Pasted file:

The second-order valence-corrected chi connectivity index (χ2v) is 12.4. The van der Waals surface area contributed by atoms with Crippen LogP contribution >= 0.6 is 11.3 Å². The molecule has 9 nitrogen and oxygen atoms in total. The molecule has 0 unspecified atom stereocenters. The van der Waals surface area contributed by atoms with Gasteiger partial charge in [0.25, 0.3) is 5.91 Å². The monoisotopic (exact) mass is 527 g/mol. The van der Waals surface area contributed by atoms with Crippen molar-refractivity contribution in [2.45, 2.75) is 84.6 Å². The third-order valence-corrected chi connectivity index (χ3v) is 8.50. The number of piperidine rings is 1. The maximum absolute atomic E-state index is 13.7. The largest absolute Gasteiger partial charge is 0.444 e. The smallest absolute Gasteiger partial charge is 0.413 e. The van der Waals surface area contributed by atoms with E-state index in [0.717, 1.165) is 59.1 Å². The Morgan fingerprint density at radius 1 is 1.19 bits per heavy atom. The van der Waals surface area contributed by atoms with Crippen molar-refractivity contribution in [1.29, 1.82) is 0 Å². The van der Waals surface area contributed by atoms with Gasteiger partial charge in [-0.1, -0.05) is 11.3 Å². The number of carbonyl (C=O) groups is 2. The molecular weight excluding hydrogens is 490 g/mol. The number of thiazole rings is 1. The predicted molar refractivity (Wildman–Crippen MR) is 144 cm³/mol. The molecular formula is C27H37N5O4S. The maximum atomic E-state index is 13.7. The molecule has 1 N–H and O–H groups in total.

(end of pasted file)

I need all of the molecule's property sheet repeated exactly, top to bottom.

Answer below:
The second-order valence-corrected chi connectivity index (χ2v) is 12.4. The van der Waals surface area contributed by atoms with Crippen LogP contribution >= 0.6 is 11.3 Å². The molecule has 9 nitrogen and oxygen atoms in total. The molecule has 0 unspecified atom stereocenters. The van der Waals surface area contributed by atoms with Gasteiger partial charge in [0.25, 0.3) is 5.91 Å². The monoisotopic (exact) mass is 527 g/mol. The van der Waals surface area contributed by atoms with Crippen molar-refractivity contribution in [2.45, 2.75) is 84.6 Å². The third-order valence-corrected chi connectivity index (χ3v) is 8.50. The number of piperidine rings is 1. The maximum absolute atomic E-state index is 13.7. The largest absolute Gasteiger partial charge is 0.444 e. The smallest absolute Gasteiger partial charge is 0.413 e. The van der Waals surface area contributed by atoms with E-state index in [0.717, 1.165) is 59.1 Å². The Morgan fingerprint density at radius 1 is 1.19 bits per heavy atom. The van der Waals surface area contributed by atoms with Crippen molar-refractivity contribution in [1.29, 1.82) is 0 Å². The van der Waals surface area contributed by atoms with Gasteiger partial charge in [-0.1, -0.05) is 11.3 Å². The number of carbonyl (C=O) groups is 2. The molecular weight excluding hydrogens is 490 g/mol. The number of thiazole rings is 1. The predicted molar refractivity (Wildman–Crippen MR) is 144 cm³/mol. The molecular formula is C27H37N5O4S. The maximum atomic E-state index is 13.7. The molecule has 1 N–H and O–H groups in total.